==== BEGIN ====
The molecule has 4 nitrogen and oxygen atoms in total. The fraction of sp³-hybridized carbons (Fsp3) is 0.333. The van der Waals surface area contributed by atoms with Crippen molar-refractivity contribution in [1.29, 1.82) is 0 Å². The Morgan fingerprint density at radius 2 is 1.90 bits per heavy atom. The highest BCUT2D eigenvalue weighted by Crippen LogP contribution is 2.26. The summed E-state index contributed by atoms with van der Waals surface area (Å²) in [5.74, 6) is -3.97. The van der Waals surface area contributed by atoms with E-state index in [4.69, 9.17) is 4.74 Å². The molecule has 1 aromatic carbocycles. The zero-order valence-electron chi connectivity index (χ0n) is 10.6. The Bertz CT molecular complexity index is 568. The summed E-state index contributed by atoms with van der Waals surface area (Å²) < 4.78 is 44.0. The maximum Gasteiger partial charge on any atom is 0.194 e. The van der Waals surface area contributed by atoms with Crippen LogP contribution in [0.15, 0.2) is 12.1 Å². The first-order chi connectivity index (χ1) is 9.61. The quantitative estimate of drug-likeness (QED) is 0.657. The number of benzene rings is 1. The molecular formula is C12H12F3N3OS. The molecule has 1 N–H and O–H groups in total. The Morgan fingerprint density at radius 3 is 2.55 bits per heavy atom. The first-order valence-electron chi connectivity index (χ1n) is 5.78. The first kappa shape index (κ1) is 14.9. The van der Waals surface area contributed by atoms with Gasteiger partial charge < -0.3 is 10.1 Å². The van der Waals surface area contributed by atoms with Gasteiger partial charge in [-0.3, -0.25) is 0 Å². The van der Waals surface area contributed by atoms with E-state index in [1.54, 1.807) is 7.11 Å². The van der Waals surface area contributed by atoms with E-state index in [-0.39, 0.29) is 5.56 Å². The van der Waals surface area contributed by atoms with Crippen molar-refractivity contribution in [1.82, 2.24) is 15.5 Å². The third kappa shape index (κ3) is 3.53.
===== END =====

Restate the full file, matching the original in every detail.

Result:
The molecule has 4 nitrogen and oxygen atoms in total. The fraction of sp³-hybridized carbons (Fsp3) is 0.333. The van der Waals surface area contributed by atoms with Crippen molar-refractivity contribution in [1.29, 1.82) is 0 Å². The Morgan fingerprint density at radius 2 is 1.90 bits per heavy atom. The highest BCUT2D eigenvalue weighted by Crippen LogP contribution is 2.26. The summed E-state index contributed by atoms with van der Waals surface area (Å²) in [5.74, 6) is -3.97. The van der Waals surface area contributed by atoms with E-state index in [4.69, 9.17) is 4.74 Å². The molecule has 1 aromatic carbocycles. The zero-order valence-electron chi connectivity index (χ0n) is 10.6. The Bertz CT molecular complexity index is 568. The summed E-state index contributed by atoms with van der Waals surface area (Å²) < 4.78 is 44.0. The maximum Gasteiger partial charge on any atom is 0.194 e. The van der Waals surface area contributed by atoms with Crippen LogP contribution in [0.15, 0.2) is 12.1 Å². The first-order chi connectivity index (χ1) is 9.61. The quantitative estimate of drug-likeness (QED) is 0.657. The number of benzene rings is 1. The molecular formula is C12H12F3N3OS. The molecule has 1 N–H and O–H groups in total. The Morgan fingerprint density at radius 3 is 2.55 bits per heavy atom. The first-order valence-electron chi connectivity index (χ1n) is 5.78. The first kappa shape index (κ1) is 14.9. The van der Waals surface area contributed by atoms with Gasteiger partial charge < -0.3 is 10.1 Å². The van der Waals surface area contributed by atoms with Gasteiger partial charge in [-0.3, -0.25) is 0 Å². The van der Waals surface area contributed by atoms with E-state index in [1.54, 1.807) is 7.11 Å². The van der Waals surface area contributed by atoms with E-state index in [-0.39, 0.29) is 5.56 Å². The van der Waals surface area contributed by atoms with Crippen molar-refractivity contribution in [1.82, 2.24) is 15.5 Å². The third kappa shape index (κ3) is 3.53.